Travel to the Alps; Just How Easy is it Now?
27th February 2018 | French Alps
It’s 2018 and we travel more than ever before. New and exciting destinations are the norm for the seasoned traveller, and ski holidays are no different. With accessibility and ease of location being a high priority, travel to the Alps can still come with the toll of an arduous journey, which is not how anybody wants to start or finish their ski holiday. Memories of 20 hour coach journeys across France, or even 4 hour journeys from the airport. My younger sister having to sit up front to prevent her from throwing up and consequently gassing everybody else out for the remainder of the hairpins, whilst trying to get up to our final snowy destination.
In the last few years, transfers to and from the French Alps have taken on a meaning of their own, with transfer companies popping up left right and centre. The demand is very clearly there for new vehicles to and from ski resorts providing shared or private transfers that whisk people away, without the faff of waiting for a coach load spread across 3 different flights.
But it’s not just transfers that have improved. I’ve been taking a look at travel to the Alps recently, and have rounded up my findings. It may be that you’ve always driven, or always taken a coach to get to your favourite ski destination, alas…maybe there is a better alternative!
The Eurostar goes from London all the way to the French Alps from as little as £75. The best bit about this, however, is the fact that it stops in Moûtiers, Bourg-Saint-Maurice and Aime-La-Plagne, which is a minimal drive to get up to the 3 Valleys, Espace Killy and Paradiski respectively. Especially ideal if you suffer from car sickness and have the added talent of being able to sleep anywhere. This has grown in popularity over the last few years, and now runs more frequently. A favourite is the Friday over-night train, which gets you into resort around 7am, allowing for a day making the most of the quiet Saturday slopes!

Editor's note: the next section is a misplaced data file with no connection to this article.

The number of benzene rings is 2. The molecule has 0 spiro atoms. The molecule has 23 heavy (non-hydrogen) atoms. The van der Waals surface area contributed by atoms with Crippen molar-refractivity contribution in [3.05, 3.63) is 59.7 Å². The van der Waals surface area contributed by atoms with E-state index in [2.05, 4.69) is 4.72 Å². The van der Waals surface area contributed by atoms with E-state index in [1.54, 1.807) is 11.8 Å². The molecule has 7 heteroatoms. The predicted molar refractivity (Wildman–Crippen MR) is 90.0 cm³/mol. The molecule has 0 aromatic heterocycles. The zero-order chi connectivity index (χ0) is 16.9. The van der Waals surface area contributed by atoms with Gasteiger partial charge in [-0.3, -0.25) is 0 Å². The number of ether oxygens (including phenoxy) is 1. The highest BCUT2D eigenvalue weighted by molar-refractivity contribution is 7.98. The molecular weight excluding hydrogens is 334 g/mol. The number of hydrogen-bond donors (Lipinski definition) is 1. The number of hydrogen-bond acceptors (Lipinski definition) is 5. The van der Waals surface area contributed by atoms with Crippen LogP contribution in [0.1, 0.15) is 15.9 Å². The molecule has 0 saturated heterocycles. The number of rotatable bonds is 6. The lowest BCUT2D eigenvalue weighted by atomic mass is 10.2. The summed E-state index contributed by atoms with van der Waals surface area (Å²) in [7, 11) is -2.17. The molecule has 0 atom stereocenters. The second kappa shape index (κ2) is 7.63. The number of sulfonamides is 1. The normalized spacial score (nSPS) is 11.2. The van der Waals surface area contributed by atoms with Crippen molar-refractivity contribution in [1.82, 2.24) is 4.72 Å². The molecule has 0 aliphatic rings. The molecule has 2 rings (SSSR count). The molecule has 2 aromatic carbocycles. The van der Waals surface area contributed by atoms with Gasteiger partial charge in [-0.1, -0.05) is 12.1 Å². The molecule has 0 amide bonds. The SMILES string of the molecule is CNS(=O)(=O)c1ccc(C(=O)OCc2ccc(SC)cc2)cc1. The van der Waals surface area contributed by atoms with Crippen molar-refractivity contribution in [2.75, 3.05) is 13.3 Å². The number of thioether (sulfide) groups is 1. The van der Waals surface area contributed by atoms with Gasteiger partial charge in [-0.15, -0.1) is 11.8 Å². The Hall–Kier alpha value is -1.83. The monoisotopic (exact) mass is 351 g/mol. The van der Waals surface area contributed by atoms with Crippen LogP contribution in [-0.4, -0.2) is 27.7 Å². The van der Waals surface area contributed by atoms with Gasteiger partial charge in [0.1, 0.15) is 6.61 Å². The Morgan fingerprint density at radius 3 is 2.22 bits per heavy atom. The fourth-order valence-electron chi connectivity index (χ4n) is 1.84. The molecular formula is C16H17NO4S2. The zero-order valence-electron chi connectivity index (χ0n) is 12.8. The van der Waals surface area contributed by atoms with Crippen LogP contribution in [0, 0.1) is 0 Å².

There are a huge number of ski resorts hosting heli-pads and altiports (airports), which is, let’s be honest, the most convenient way to travel to The Alps if you either own a small plane or helicopter, or if you have the means to hire one. There are multiple companies offering flight transfers, whether from the UK or even just from your airport of choice. All of the altiports are fully functional and in use throughout the week. Short flight times, unbelievable views and landing minutes from your chalet; is there a better way to travel?!
Private & Shared Transfer
The ultimate in convenience; your own driver waiting for you when you land. No waiting and the majority of companies now using brand new vans every season almost guarantees a smooth ride. To be able to work as a transfer driver in France you have to undergo a test and a health check, so if you insure that you’re using a fully registered company then you know you’ll be in safe hands.
Shared transfers work on the same convenience but at a fraction of the cost; not practical if you’re travelling as a group, but extremely cost effective if travelling alone or as a couple. There are an absolute plethora of companies within The 3 Valleys to choose from.
© 3 Valley Vans
Flights from the UK
Still the most popular way to travel to The Alps, flights between the UK and the Alps seem to increase every year. More and more flights from places other than London, more frequently and with lower and lower prices. Flights from London to Geneva coming in at as little as £30! Added with the ease of the new transfers is certainly making this the fastest and most popular route.
Granted, you’ve got the luxury of your own car, stopping when you like and driving at your own pace. But for a one-week holiday, can you afford the 12 hour (minimum) drive & crossing time? On the way there it’s all very exciting, but when you’re exhausted, wind-beaten, slightly sunburnt and with sore calves, do you want to be holding down the accelerator for 10 hours of straight road?!
Whilst the snow train transfer up to Espace Killy from Bourg-Saint-Maurice is still a fair chunk of 30-45 minutes, it certainly beats the 3-4 hour transfer from Geneva airport. I have never actually taken the snow train, but I hear intriguing stories of journeys consisting of champagne and card games with none of the fuss of flights! It is definitely good news for our beloved ski holidays, however you look at it. For now, I’ll keep saving up to the day when I can fly in on a helicopter!